Something quite major happened in finance this morning. All week, officials like Ben Bernanke and Tim Geithner have been hinting that nationalization is not the way to save the banking system.
So today they only nationalized Citigroup halfway.
As part of the TARP plan, and also in a supplemental purchase, you the taxpayer have purchased about $45 billion worth of convertible preferred stock in Citigroup. Today, the government has made a deal with Citi to swap about $27 bn of that preferred for common.
Since the entire market value of Citigroup’s common stock was slightly below $27 bn as of yesterday’s close, the deal amounts to creating about as much new stock as existed beforehand. So each existing share is now worth about half as much.
And in pre-market trading, they’re down just about… half. See, financial modeling works after all. The massive dilution and the fear of more to come (possibly affecting other banks) is weighing heavily on stocks this morning, and they will open sharply lower.
I don’t have time now for a fuller explanation, but you’re probably wondering why they did this after a week of saying nationalizations are bad. I would say it’s because of the unique character of Citigroup.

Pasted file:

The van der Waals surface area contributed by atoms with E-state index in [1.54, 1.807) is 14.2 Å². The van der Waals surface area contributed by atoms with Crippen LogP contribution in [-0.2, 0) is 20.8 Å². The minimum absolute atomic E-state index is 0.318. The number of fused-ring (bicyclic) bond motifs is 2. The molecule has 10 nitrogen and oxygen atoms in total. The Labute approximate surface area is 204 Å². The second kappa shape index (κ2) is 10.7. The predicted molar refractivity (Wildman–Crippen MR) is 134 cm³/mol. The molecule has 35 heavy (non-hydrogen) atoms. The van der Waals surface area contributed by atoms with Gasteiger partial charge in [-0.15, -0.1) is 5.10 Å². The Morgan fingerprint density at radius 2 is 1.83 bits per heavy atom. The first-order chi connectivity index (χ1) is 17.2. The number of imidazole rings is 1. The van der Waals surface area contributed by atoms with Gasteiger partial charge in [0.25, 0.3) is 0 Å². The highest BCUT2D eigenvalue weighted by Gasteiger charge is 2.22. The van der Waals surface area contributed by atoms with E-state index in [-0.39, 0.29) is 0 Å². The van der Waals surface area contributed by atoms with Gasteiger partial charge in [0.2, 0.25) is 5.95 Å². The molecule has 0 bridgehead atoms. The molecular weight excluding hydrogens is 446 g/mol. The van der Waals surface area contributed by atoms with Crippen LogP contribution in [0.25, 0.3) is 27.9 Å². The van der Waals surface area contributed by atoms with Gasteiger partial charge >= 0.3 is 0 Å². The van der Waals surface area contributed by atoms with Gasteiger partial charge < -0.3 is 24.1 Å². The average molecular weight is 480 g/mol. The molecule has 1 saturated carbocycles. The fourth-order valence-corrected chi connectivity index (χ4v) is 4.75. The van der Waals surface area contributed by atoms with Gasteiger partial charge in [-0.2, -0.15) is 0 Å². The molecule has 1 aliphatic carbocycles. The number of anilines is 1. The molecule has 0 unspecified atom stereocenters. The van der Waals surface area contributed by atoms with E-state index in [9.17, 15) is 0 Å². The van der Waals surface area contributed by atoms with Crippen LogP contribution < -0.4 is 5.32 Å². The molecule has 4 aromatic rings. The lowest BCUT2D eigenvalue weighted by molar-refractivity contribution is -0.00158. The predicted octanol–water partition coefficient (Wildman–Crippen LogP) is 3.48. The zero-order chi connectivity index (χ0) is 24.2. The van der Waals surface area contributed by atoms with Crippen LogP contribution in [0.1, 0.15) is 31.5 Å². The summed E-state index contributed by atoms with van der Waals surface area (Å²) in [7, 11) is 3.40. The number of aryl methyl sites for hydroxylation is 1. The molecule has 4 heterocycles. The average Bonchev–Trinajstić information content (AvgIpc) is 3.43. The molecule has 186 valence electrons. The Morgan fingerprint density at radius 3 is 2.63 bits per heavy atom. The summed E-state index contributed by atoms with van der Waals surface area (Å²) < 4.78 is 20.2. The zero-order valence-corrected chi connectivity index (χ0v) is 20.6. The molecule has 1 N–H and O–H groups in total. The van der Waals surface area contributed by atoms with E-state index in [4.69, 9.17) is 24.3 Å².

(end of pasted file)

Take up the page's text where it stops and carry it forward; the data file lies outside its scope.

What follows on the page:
Remember how we (*cough* Larry Summers and Robert Rubin *cough*) repealed the Glass-Steagall Act ten years ago and made possible the creation of an American version of Europe’s “universal banks”? That was done mostly to enable the ambitions of Sandy Weill, then Citi’s CEO.
Citi went farther than anyone else in this direction and thus is perhaps half bank and half broker dealer.
Ok, hang with me, this gets a bit tricky. A commercial bank doesn’t necessarily need to mark their toxic assets to market if their intention is to hold them to maturity. Therefore, you could make a case that, based on reasonable financial accounting, banks like JP Morgan Chase are indeed undercapitalized but NOT insolvent.
Citi is different, because so much of what they do involves securities held for sale that have now landed on their balance sheet, and because of their large trading operations. It’s consistent to argue that Citi’s assets should be aggressively marked to market. And on this basis, Citi is unquestionably insolvent.
Today’s move was only a matter of time.
This post also appears at MarketsAndPolicy.com